Tips for Young Lawyers: Legal Writing


By: Matthew C. Perushek

I initially titled this Top 10 Writing Tips for Young Lawyers. Truthfully, young lawyers are frequently better writers than their more seasoned colleagues. With that said, all lawyers’ writing can use improvement (or at least refining).

This list is by no means exhaustive. Its target audience is trial lawyers and litigators. These tips were developed as a result of my time reading and writing pleadings, first as a law clerk for Judge Michael F. Devine and later as an attorney. They are best applied to the courts in Northern Virginia.

1) Know your court.

This is unquestionably the most important rule to follow. It’s also something that you have likely heard at other CLEs or when speaking with judges. But what does it mean?

To begin, you must—and I mean MUST—know the local rules of your court. The Fairfax Circuit Court’s most recent manual exceeds 400 pages. It contains the court’s procedures, and it will likely answer any procedural question. You should reference the manual regularly to ensure you comply with court procedures.

Most people know some of the procedures, but are you confident you know them all? Fairfax’s five-page limit on briefs is notorious, but did you know that the limit applies to the motion and memorandum? Some attorneys attempt to circumvent the limit by arguing in their motion and then filing a five-page memorandum, so the manual provides that “the five-page limit noted above will include any substantive argument that is made in the motion itself, so that there is a total of five pages of argument for any two week motion.” The Fairfax Bar Association Fairfax Circuit Court Practice Manual E4.02 (2018).

It’s also important to have a general understanding of the composition of a court’s bench and docket. On any given Friday, one Fairfax judge may hear thirty to forty civil motions involving nearly as many different substantive issues. With that in mind, I try to keep every brief filed there as clear and direct as possible. The judge has hundreds of pages to read for each Friday, so I avoid inundating him or her with irrelevant facts. By way of comparison, a federal judge in the Eastern District of Virginia may hear only a handful of substantive civil motions on any given Friday. I frequently use more detail when filing briefs there.

After a judge is assigned to your motion, it is important to know that specific judge. We have over a dozen judges on the Fairfax Circuit Court; each has his or her own preferences and peculiarities. For example, retired-Justice Jane M. Roush once told me that she never understood why attorneys insisted on putting the standard for a demurrer in a pleading when she had ruled on probably thousands of them in the past. I admit that the idea of filing a brief without the legal standard is unsettling (not to mention that you do not know which judge you will draw when you file a brief); instead of omitting the standard entirely, I include it in one or two sentences. One judge in Fairfax dislikes long string cites; I have seen this judge ask an attorney to describe the facts of each case, implying that the cases were added to make the brief look better when they were not necessary.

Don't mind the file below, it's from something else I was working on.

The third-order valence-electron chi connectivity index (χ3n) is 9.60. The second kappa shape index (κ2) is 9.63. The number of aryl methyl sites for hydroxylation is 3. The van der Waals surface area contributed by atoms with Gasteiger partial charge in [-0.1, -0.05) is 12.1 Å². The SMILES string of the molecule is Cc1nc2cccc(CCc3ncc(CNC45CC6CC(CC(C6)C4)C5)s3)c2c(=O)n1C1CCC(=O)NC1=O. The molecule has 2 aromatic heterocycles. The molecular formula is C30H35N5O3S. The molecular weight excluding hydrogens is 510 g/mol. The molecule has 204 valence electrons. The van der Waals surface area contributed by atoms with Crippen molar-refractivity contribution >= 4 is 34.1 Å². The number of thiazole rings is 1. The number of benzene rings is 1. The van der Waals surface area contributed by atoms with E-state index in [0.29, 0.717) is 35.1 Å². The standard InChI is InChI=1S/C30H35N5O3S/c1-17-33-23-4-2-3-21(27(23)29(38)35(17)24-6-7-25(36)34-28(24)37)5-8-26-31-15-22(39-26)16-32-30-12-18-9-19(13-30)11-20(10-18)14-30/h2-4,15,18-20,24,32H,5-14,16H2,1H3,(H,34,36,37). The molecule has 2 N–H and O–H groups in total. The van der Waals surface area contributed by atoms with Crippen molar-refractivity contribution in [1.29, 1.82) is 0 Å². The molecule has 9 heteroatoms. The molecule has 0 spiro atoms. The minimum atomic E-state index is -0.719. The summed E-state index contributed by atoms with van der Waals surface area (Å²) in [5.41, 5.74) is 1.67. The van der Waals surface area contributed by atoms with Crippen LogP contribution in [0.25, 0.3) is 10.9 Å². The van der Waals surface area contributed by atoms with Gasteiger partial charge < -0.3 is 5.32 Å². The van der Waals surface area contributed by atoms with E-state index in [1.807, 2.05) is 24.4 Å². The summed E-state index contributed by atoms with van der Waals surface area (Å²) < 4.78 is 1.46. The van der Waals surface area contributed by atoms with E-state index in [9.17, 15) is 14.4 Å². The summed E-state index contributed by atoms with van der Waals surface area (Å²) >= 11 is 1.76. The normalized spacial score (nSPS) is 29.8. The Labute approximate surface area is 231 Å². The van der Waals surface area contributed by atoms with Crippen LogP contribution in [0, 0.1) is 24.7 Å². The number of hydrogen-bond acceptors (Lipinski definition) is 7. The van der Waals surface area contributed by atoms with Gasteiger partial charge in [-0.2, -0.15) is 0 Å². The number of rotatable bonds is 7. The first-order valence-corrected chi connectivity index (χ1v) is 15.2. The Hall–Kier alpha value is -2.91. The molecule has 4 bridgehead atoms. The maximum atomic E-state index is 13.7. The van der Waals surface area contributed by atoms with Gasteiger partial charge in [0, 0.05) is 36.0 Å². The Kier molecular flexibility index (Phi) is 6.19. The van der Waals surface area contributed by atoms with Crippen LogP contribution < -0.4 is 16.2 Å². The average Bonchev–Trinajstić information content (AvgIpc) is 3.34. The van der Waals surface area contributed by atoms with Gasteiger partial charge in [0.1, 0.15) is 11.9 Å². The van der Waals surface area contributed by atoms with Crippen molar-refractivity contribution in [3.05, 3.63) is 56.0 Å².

Finally, you must always remember your audience. In Fairfax, the first audience is a law clerk who recently graduated from law school. Keep that in mind if your next motion involves a nuanced area of the law, and explain the concepts in clear and simple terms. In the Supreme Court of Virginia, the audience is two law clerks per justice with the benefit of the full record on appeal. More detail may be appropriate.

Knowing your court is a lot like grammar: when you do it right, it’s hardly noticed; when you do it wrong, it’s painfully obvious. Don’t be painfully obvious.

2) Write in the active voice.

Most writing resources suggest using an active voice. Strunk and White argue that “active voice is usually more direct and vigorous than the passive” because passive writing is “less direct, less bold, and less concise.” William Strunk, Jr., and E.B. White, The Elements of Style 18 (4th ed. 2000). Resources specific to legal writing agree.